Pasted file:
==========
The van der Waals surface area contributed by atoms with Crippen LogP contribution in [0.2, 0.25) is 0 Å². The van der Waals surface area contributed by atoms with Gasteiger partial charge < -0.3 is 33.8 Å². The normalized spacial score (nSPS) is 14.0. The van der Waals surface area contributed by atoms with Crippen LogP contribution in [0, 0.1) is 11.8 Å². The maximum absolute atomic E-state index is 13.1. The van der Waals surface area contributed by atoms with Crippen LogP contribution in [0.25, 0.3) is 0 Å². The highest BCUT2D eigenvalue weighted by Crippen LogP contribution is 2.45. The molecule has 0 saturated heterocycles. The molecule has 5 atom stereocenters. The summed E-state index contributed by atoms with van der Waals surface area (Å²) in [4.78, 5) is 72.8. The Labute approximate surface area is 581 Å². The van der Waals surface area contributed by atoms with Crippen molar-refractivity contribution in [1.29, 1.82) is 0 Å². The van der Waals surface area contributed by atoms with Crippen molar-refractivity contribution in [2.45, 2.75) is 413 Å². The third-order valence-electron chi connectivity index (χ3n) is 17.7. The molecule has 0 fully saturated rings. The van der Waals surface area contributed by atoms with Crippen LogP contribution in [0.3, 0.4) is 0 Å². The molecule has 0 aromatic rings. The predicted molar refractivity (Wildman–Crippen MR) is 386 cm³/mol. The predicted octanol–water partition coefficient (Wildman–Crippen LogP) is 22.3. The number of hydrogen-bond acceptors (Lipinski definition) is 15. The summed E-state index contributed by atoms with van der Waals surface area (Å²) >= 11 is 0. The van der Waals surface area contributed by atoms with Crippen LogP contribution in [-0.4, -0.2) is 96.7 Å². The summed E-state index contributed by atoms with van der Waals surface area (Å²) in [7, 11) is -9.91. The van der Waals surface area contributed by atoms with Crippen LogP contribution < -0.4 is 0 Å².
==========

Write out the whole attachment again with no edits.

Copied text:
The van der Waals surface area contributed by atoms with Crippen LogP contribution in [0.2, 0.25) is 0 Å². The van der Waals surface area contributed by atoms with Gasteiger partial charge < -0.3 is 33.8 Å². The normalized spacial score (nSPS) is 14.0. The van der Waals surface area contributed by atoms with Crippen LogP contribution in [0, 0.1) is 11.8 Å². The maximum absolute atomic E-state index is 13.1. The van der Waals surface area contributed by atoms with Crippen LogP contribution in [0.25, 0.3) is 0 Å². The highest BCUT2D eigenvalue weighted by Crippen LogP contribution is 2.45. The molecule has 0 saturated heterocycles. The molecule has 5 atom stereocenters. The summed E-state index contributed by atoms with van der Waals surface area (Å²) in [4.78, 5) is 72.8. The Labute approximate surface area is 581 Å². The van der Waals surface area contributed by atoms with Crippen molar-refractivity contribution in [1.29, 1.82) is 0 Å². The van der Waals surface area contributed by atoms with Crippen molar-refractivity contribution in [2.45, 2.75) is 413 Å². The third-order valence-electron chi connectivity index (χ3n) is 17.7. The molecule has 0 fully saturated rings. The van der Waals surface area contributed by atoms with Crippen LogP contribution in [0.3, 0.4) is 0 Å². The molecule has 0 aromatic rings. The predicted molar refractivity (Wildman–Crippen MR) is 386 cm³/mol. The predicted octanol–water partition coefficient (Wildman–Crippen LogP) is 22.3. The number of hydrogen-bond acceptors (Lipinski definition) is 15. The summed E-state index contributed by atoms with van der Waals surface area (Å²) >= 11 is 0. The van der Waals surface area contributed by atoms with Crippen LogP contribution in [-0.4, -0.2) is 96.7 Å². The summed E-state index contributed by atoms with van der Waals surface area (Å²) in [7, 11) is -9.91. The van der Waals surface area contributed by atoms with Crippen LogP contribution < -0.4 is 0 Å².